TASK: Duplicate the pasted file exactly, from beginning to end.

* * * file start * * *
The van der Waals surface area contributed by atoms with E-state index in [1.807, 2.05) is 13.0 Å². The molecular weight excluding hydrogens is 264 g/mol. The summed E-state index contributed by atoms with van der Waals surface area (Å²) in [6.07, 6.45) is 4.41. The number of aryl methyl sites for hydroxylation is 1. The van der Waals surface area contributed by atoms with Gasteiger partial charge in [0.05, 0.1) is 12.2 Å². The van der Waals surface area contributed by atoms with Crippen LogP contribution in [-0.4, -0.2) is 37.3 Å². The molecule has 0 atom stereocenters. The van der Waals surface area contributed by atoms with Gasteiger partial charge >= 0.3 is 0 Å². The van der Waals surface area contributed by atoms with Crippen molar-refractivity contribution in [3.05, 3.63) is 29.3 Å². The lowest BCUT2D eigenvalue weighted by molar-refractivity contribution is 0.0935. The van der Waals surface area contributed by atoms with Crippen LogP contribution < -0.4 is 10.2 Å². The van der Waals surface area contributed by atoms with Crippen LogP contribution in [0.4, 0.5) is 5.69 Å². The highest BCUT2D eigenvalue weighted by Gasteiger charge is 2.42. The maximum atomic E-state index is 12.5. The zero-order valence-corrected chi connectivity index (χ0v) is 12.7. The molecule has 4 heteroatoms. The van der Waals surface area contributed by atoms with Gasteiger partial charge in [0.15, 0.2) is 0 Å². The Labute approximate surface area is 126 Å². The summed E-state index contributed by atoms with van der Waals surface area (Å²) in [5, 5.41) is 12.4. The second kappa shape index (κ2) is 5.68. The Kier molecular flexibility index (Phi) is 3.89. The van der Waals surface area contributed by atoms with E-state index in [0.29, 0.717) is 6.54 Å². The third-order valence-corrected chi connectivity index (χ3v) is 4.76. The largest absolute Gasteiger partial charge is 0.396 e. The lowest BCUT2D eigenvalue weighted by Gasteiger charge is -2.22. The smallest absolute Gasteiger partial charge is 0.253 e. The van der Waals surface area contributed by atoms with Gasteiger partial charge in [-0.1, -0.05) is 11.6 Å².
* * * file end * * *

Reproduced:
The van der Waals surface area contributed by atoms with E-state index in [1.807, 2.05) is 13.0 Å². The molecular weight excluding hydrogens is 264 g/mol. The summed E-state index contributed by atoms with van der Waals surface area (Å²) in [6.07, 6.45) is 4.41. The number of aryl methyl sites for hydroxylation is 1. The van der Waals surface area contributed by atoms with Gasteiger partial charge in [0.05, 0.1) is 12.2 Å². The van der Waals surface area contributed by atoms with Crippen LogP contribution in [-0.4, -0.2) is 37.3 Å². The molecule has 0 atom stereocenters. The van der Waals surface area contributed by atoms with Gasteiger partial charge >= 0.3 is 0 Å². The van der Waals surface area contributed by atoms with Crippen molar-refractivity contribution in [3.05, 3.63) is 29.3 Å². The lowest BCUT2D eigenvalue weighted by molar-refractivity contribution is 0.0935. The van der Waals surface area contributed by atoms with Crippen LogP contribution < -0.4 is 10.2 Å². The van der Waals surface area contributed by atoms with Crippen LogP contribution in [0.4, 0.5) is 5.69 Å². The highest BCUT2D eigenvalue weighted by Gasteiger charge is 2.42. The maximum atomic E-state index is 12.5. The zero-order valence-corrected chi connectivity index (χ0v) is 12.7. The molecule has 4 heteroatoms. The van der Waals surface area contributed by atoms with Gasteiger partial charge in [0.15, 0.2) is 0 Å². The Labute approximate surface area is 126 Å². The summed E-state index contributed by atoms with van der Waals surface area (Å²) in [5, 5.41) is 12.4. The second kappa shape index (κ2) is 5.68. The Kier molecular flexibility index (Phi) is 3.89. The van der Waals surface area contributed by atoms with E-state index in [0.29, 0.717) is 6.54 Å². The third-order valence-corrected chi connectivity index (χ3v) is 4.76. The largest absolute Gasteiger partial charge is 0.396 e. The lowest BCUT2D eigenvalue weighted by Gasteiger charge is -2.22. The smallest absolute Gasteiger partial charge is 0.253 e. The van der Waals surface area contributed by atoms with Gasteiger partial charge in [-0.1, -0.05) is 11.6 Å².